Editorial note from Steve Strang: Kenneth Copeland’s ministry began a few years before Charisma and by the time I wrote a cover story on his ministry in 1979 he was considered a successful up-and-coming ministry. His teaching on faith influenced me; I share that in the article.
In 1981, I was privileged to travel with him on his first international meeting to the Philippines. Although he received a prophecy that 50,000 would be saved, a total of only 34,000 people attended the eight-night crusade. Writing that was difficult because I couldn’t ignore the obvious discrepancy; but, I also had great respect for Copeland’s ministry. It’s interesting to reread the article below after all these years, considering how it was prophesied that Copeland would be changed through the Manila trip. I believe he was.
In spite of what some might think was a critical report, Copeland and I have remained friends through the years and my respect for him has grown as I’ve seen the stability of his ministry and its great impact on the body of Christ.
The article below originally appeared in the June 1981 issue of Charisma magazine. Begin reading here:
Kenneth Copeland wrote his supporters early this year that he was “expecting to win in excess of 50,000 people to Jesus” during his eight-day crusade in Manila in February.
It was to be the first major overseas crusade for Copeland’s tremendously successful, though sometimes controversial, faith-teaching ministry.
In the past decade, Copeland has become one of America’s foremost Bible teachers because of his special gift of helping people understand who they are in Christ, and how to exercise the faith God has given them as believers.
Each year, tens of thousands attend his twice-monthly Victory Crusades in major cities across America. The faithful pour millions of dollars into his ministry, supporting his daily 15-minute radio program, his weekly hour-long television program, buying his books, records and tapes by the thousands and reading his monthly publication, The Believers’ Voice of Victory.
Copeland teaches that Christ redeemed man from the curse of the law which means, among other things, that all believers can live in divine health and can enjoy prosperity.
Copeland believes what he teaches. He is vigorous and looks younger than his 43 years. And he enjoys a comfortable lifestyle which includes flying to his meetings in America in his private jet (which is more economical and saves more time, he points out, than flying his large crusade team on commercial airlines).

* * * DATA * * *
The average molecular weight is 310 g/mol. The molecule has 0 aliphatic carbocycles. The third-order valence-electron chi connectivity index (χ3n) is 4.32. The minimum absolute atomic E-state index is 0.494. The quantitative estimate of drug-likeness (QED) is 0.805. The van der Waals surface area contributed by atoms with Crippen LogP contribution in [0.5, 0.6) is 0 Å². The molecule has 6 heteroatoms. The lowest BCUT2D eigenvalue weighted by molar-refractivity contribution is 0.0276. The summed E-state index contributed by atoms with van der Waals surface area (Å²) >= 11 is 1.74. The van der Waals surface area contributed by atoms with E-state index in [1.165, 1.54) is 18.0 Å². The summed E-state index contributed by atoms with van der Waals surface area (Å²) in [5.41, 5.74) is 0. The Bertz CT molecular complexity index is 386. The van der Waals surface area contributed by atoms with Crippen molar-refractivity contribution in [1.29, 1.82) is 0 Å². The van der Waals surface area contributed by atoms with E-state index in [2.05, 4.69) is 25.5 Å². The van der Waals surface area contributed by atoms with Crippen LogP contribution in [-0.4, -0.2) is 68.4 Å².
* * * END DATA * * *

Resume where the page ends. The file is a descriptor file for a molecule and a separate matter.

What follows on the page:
But critics call his teachings “Cadillac prosperity.” It’s something that will work only in America because it is a prosperous nation. But what about the rest of the world? It won’t work in third-world nations, they say.
I was invited to cover the eight-day crusade in Manila as a journalist. Copeland’s staff members were excited about the meetings scheduled for the imposing Araneta Coliseum, site of Muhammad Ali’s 1975 “Thrilla in Manila” boxing match, as well as one of the places where Pope John Paul II would celebrate mass during his historic visit to the Philippines only a few days after Copeland’s visit.
They told me Copeland’s meetings would be the greatest meetings ever in the Orient, the beginning of the greatest revival in the Philippines. So I went, my curiosity aroused, hoping for a good story.
I had written once about Copeland in Charisma (June, 1979). I have read his books, listened to his tapes and been influenced by his ministry. I wondered how he would be received in a non-American environment.
What I saw was an interesting blending—and clashing—of two cultures. But I saw that the Word of God works in Manila as well as Miami, as well in Luzon as in Los Angeles.
Copeland’s ministry (after a slow start) was well received by the Filipinos who eagerly grasped—some for the first time—the faith message that they have authority as believers.
Many testified they’d never be the same. Copeland’s message gave them something to hold on to after he left. In faith, I am sure, the Philippine Islands will never be the same because of the seeds of faith that were planted.
While the Filipinos changed and grew because of the faith message, I watched—close-up—a change in Copeland and his ministry team. They were deeply moved by what they experienced in Manila. And as Copeland’s director of publications George Pearsons told me, Copeland’s ministry will never be the same either.
Interestingly, this is what Oral Roberts prophesied several months before the Manila crusade. He was at a Kenneth Hagin camp meeting in Tulsa where Copeland had been ministering on “change.”
Roberts then rose and prophesied over Copeland: “The word ‘change’ that you used tonight over and over ‘you’re going to be changed. You’re going to be changed. You won’t be the same,’ you were speaking to yourself.”
“You didn’t choose to go to Manila,” Roberts continued. “Forces came together and called you. The Spirit called you through these people and you said, ‘Me, go to Manila?’ Yes. The Spirit is speaking to you but we must envelope you with the very anointing and power of God or you won’t come back. Something is going to happen over there. I’m burning up with it … .”